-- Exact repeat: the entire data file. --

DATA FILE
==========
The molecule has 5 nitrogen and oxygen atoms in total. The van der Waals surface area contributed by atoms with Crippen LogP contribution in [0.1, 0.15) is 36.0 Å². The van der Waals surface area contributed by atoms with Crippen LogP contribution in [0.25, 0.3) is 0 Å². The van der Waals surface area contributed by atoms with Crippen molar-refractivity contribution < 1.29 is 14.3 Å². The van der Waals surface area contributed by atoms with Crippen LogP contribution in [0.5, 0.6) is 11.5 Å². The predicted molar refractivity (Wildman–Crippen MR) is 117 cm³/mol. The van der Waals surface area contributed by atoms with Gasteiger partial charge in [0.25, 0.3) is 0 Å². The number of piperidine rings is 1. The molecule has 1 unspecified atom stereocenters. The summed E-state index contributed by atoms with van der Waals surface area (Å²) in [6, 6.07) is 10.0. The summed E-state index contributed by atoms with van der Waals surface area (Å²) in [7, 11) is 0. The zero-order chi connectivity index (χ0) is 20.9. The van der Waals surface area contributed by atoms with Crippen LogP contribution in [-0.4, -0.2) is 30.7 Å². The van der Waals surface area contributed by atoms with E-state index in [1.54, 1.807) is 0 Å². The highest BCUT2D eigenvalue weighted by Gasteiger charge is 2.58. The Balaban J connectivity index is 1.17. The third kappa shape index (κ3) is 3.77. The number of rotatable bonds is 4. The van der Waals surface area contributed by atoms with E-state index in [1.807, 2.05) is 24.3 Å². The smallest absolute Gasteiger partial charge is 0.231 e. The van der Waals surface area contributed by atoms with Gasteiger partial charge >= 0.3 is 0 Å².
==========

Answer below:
The molecule has 5 nitrogen and oxygen atoms in total. The van der Waals surface area contributed by atoms with Crippen LogP contribution in [0.1, 0.15) is 36.0 Å². The van der Waals surface area contributed by atoms with Crippen LogP contribution in [0.25, 0.3) is 0 Å². The van der Waals surface area contributed by atoms with Crippen molar-refractivity contribution < 1.29 is 14.3 Å². The van der Waals surface area contributed by atoms with Crippen LogP contribution in [0.5, 0.6) is 11.5 Å². The predicted molar refractivity (Wildman–Crippen MR) is 117 cm³/mol. The van der Waals surface area contributed by atoms with Gasteiger partial charge in [0.25, 0.3) is 0 Å². The number of piperidine rings is 1. The molecule has 1 unspecified atom stereocenters. The summed E-state index contributed by atoms with van der Waals surface area (Å²) in [6, 6.07) is 10.0. The summed E-state index contributed by atoms with van der Waals surface area (Å²) in [7, 11) is 0. The zero-order chi connectivity index (χ0) is 20.9. The van der Waals surface area contributed by atoms with Crippen LogP contribution in [-0.4, -0.2) is 30.7 Å². The van der Waals surface area contributed by atoms with E-state index in [1.54, 1.807) is 0 Å². The highest BCUT2D eigenvalue weighted by Gasteiger charge is 2.58. The Balaban J connectivity index is 1.17. The third kappa shape index (κ3) is 3.77. The number of rotatable bonds is 4. The van der Waals surface area contributed by atoms with E-state index in [1.807, 2.05) is 24.3 Å². The smallest absolute Gasteiger partial charge is 0.231 e. The van der Waals surface area contributed by atoms with Gasteiger partial charge >= 0.3 is 0 Å².